NICSA 2011: Stock Market Won't Double (Again) In Next Two Years

At the start of 2009, Philip J. Orlando, chief equity market strategist and senior portfolio manager at Federated Investors, thought his investment management firm based in Pittsburgh was a ''macro fringe lunatic'' fund firm.

That's because he thought the stock market was poised, at the nadir of the credit crisis, for a "powerful cyclical recovery" led by strong global economic growth, particularly in emerging markets. The stock market was trading at less than 10 times company earnings. And inflation was under 1 percent.

"We thought the market had the potential to double in two years,'' he told attendees Tuesday morning of a portfolio managers roundtable at the National Investment Company Service Association 2011 Conference & Expo.

And here are the Dow Jones Industrial Average numbers, then and now:

  • March 6, 2009: 6,626.9399
  • February 14, 2011: 12,268.1964

That's a gain of 85.1%, in 23 months.
Can it happen again? Now?

Orlando doesn't think so.

"The good news is the stock market has doubled in the last two years,'' he said. "The bad news is we don't think the stock market will double in the next two years.''

In fact, at the "macro lunatic" firm, "we're starting to dial back," he said, on equity investing. Exclusions: Some domestic large market capitalization stocks and some alternative investments, he said.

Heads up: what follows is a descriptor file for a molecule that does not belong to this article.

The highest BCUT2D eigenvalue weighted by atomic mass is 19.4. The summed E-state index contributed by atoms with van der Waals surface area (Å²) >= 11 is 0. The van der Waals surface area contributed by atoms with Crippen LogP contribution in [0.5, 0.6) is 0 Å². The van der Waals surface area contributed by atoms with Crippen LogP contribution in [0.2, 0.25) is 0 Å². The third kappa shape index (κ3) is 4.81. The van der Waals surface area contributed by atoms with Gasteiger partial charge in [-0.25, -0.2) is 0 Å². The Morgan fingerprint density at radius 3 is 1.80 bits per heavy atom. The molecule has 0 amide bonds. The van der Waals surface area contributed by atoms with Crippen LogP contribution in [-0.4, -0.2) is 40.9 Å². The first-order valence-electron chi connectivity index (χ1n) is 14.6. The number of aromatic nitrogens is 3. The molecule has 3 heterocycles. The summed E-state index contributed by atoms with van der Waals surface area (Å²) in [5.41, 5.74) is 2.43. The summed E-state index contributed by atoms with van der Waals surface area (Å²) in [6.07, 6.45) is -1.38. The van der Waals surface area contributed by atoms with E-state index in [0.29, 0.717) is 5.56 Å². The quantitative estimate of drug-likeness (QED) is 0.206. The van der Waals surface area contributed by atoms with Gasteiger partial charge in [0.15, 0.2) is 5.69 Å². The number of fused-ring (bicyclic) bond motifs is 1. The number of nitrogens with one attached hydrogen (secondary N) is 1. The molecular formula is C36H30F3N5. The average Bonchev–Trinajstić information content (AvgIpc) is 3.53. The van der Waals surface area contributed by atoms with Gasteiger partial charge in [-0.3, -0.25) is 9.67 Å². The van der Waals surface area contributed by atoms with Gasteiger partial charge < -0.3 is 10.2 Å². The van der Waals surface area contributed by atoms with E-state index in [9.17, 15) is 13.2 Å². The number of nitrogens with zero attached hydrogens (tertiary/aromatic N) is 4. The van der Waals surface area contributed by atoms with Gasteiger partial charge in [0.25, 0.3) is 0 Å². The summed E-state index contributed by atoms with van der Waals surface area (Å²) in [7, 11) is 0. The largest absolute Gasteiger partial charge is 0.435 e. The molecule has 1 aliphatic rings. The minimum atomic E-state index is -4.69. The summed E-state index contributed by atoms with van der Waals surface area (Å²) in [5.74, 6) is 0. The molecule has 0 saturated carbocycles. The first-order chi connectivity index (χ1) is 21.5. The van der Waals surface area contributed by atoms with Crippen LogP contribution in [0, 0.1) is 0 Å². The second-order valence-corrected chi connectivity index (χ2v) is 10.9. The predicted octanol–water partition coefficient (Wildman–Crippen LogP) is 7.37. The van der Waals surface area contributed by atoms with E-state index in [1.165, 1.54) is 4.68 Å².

Investors who fled to bond funds though ought to swing back into equity funds or miss the gains, said Paul Zemsky, Global Head of Asset Allocation at ING Investment Management.

In the last couple of years, hundreds of billions of dollars flowed into bond funds and out of equity funds, he said. Money has started to flow back into domestic long-term equity funds, as occurred four out of the first five weeks of the year, according to Investment Company Institute figures. And "another wave of cash flows going back into equities" is coming, Zemsky said.

There will be "some bumps along the road,'' like the uncertainty caused in Egypt or another debt crisis in a European country such as Greece or Ireland. But "the trend we think will be up.''

The United States and developed is poised for a "reflation,'' said Jerry Webman, Chief Economist at Oppenheimer Funds. And he cautioned that most of the markets gains from that trend may already have been taken.

Since Federal Reserve chairman Ben Bernanke in August at Jackson Hole, Wyoming, said the Fed would expand its holdings of longer-term securities and started to touch off a "period of explicit reflation,'' the market has gone up 27 percent, he said.

And the typical gain in such a period is 30 percent, he noted.

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